And as a 2014 study by University of North Carolina found, since the 9/11 attacks, Muslim-linked terrorism has claimed the lives of 37 Americans. In that same time period, more than 190,000 Americans were murdered (PDF).
In fact in 2013, it was actually more likely Americans would be killed by a toddler than a terrorist. In that year, three Americans were killed in the Boston Marathon bombing. How many people did toddlers kill in 2013? Five, all by accidentally shooting a gun.
But our media simply do not cover the non-Muslim terror attacks with same gusto. Why? It’s a business decision. Stories about scary “others” play better. It’s a story that can simply be framed as good versus evil with Americans being the good guy and the brown Muslim as the bad.
Honestly, when is the last time we heard the media refer to those who attack abortion clinics as “Christian terrorists,” even though these attacks occur at one of every five reproductive health-care facilities? That doesn’t sell as well. After all we are a so-called Christian nation, so that would require us to look at the enemy within our country, and that makes many uncomfortable. Or worse, it makes them change the channel.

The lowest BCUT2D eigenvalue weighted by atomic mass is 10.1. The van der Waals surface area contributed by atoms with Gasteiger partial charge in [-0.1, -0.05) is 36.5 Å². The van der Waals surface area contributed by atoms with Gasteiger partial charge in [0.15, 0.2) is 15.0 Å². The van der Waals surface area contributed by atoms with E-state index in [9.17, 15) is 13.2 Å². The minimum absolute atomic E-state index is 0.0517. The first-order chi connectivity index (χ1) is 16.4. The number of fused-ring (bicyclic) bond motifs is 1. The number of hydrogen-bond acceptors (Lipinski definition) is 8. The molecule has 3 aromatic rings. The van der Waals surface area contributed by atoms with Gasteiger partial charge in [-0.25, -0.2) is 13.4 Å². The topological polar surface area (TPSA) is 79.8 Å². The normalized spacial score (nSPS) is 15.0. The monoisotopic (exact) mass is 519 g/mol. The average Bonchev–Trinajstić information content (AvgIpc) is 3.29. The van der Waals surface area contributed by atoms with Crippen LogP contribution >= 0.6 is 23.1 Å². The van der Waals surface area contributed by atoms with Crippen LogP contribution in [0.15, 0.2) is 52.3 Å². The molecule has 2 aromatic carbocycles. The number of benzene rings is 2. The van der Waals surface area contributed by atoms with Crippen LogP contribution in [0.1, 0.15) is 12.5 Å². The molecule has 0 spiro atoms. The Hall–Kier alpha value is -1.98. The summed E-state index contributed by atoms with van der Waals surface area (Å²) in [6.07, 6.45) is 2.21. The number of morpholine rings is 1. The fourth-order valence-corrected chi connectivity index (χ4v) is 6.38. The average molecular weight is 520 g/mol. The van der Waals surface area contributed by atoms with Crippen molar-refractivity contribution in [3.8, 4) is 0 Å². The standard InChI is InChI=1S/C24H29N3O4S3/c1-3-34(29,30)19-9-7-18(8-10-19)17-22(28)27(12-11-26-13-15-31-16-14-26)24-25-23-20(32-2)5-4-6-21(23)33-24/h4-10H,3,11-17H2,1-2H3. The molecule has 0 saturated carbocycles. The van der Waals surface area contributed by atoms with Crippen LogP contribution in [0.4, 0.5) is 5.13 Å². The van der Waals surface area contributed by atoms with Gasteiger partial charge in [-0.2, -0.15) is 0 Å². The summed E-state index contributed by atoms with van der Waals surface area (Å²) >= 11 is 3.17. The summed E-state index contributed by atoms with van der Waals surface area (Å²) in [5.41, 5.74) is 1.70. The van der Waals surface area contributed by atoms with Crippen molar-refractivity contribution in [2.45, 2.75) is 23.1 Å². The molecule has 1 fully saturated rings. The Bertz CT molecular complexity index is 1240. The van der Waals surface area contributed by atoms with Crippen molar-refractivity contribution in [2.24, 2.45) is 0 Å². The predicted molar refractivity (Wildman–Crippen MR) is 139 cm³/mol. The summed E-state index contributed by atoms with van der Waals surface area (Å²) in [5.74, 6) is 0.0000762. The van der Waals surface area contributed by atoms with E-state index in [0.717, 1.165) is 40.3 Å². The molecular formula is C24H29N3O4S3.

That’s the same reason we don’t see many stories about how to reduce the 30 Americans killed each day by gun violence or the three women per day killed by domestic violence. But the media will have on expert after expert discussing how can we stop these scary brown Muslims from killing any more Americans despite the fact you actually have a better chance of being killed by a refrigerator falling on you.
Look, this article is not going to change the media’s business model. But what I hope it does is cause some to realize that not all terrorists are Muslims. In fact, they are actually a very small percent of those that are. Now, I’m not saying to ignore the dangers posed by Islamic radicals. I’m just saying look out for those refrigerators.
By: Dean Obeidallah, The Daily Beast, December 25, 2015
“Rubio’s ‘Pioneer’ Boasts Crumble Under Scrutiny”: In Living Up To His Own Hype, Rubio Has A Lot Of Work To Do
When Marco Rubio recently spoke to the Jewish Republican Coalition’s presidential forum, he joined all of his GOP rivals in saying nice things about Israel. But the Florida Republican went a little further than most, making a specific claim about his state legislative record. The Tampa Bay Times took a closer look.